More than 30 governors' races will be decided today, with more than a dozen considered too close to call and a large number of incumbents struggling to defend their economic policies as they seek to remain in office.
West Virginia state employees have been put on alert for suspicious emails after a malicious software attack put 1,144 government computers out of service.
Central Maine Power Co. reported this morning that nearly 50,000 customers were still without power after Sunday’s snowstorm. Secretary of State Matt Dunlap encouraged people to plan to vote as usual in hopes that power is restored by 8 p.m. Some towns had already relocated polling places.
Depending on whether South Carolina residents like the outcome of today’s elections, they — for the first time — can celebrate or mourn with a bottle of liquor.
Retirements, short staffing and stagnant pay have left Kansas with fewer game wardens this fall to protect the game that drives the state’s $400 million hunting industry as well as protected species such as bald eagles and whooping cranes.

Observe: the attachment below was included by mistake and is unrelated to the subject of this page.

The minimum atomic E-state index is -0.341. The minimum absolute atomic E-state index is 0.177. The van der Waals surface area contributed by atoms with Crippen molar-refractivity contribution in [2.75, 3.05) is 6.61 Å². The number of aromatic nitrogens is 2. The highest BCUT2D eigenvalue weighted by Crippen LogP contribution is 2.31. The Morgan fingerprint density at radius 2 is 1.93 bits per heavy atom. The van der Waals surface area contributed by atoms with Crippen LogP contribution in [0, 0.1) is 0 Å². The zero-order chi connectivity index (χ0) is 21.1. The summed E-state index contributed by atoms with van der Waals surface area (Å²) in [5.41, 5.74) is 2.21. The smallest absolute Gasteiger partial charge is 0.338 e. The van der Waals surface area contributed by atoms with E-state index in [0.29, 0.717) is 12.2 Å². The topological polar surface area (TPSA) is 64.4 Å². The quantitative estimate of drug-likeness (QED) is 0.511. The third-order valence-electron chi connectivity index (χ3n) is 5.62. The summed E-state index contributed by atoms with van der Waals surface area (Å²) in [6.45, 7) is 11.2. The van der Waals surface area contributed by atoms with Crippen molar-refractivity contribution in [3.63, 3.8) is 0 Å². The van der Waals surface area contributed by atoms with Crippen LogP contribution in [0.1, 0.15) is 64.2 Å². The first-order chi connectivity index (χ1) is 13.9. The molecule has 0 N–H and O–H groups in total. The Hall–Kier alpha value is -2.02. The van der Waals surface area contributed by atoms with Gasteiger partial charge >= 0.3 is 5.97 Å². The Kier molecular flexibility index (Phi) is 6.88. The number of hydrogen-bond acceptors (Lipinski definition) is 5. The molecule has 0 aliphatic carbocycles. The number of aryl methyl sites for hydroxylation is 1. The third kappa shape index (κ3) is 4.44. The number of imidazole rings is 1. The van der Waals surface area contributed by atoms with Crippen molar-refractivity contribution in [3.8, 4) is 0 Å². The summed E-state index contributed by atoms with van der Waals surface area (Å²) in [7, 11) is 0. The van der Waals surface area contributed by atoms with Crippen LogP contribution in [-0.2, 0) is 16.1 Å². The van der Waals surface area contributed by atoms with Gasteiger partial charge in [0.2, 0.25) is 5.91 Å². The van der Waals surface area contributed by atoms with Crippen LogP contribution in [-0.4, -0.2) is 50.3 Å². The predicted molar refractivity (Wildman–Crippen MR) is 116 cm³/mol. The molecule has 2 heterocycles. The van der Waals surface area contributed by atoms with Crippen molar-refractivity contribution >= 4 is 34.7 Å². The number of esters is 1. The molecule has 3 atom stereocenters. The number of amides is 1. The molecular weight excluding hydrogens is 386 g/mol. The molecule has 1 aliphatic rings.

Kentucky leads the nation in deaths involving all-terrain vehicles, and its injury incidence also ranks high, prompting some health care professionals to start to attack the problem.
Mississippi's education board may make it easier for troubled school districts that lose their accreditation to keep competing in high school sports.
The oil and gas industry, the state and landowners are already threatening to try to block enactment of the anti-hydraulic-fracturing measure — the first proposed in Texas — if Denton voters approve it today.
The U.S. Supreme Court has agreed to hear a Florida lawsuit that seeks to cap Georgia’s withdrawals from the Chattahoochee River — an unexpected setback for Georgia in the long-running dispute.
The Alabama Republican House Caucus will meet Thursday to choose its next speaker of the House. Among those under consideration will be current speaker Mike Hubbard, who was indicted last month on 23 counts of using his office for personal gain.
The state Department of Transportation wants to turn North Carolina’s humble highway shoulders into steady money-makers.
Voting experts project that today’s general election could be the first in which turnout falls below 50 percent. That's a far cry from the record 80 percent that cast ballots in 1958, when Democrat Pat Brown beat the GOP's William Knowland in what was then a Republican-leaning state.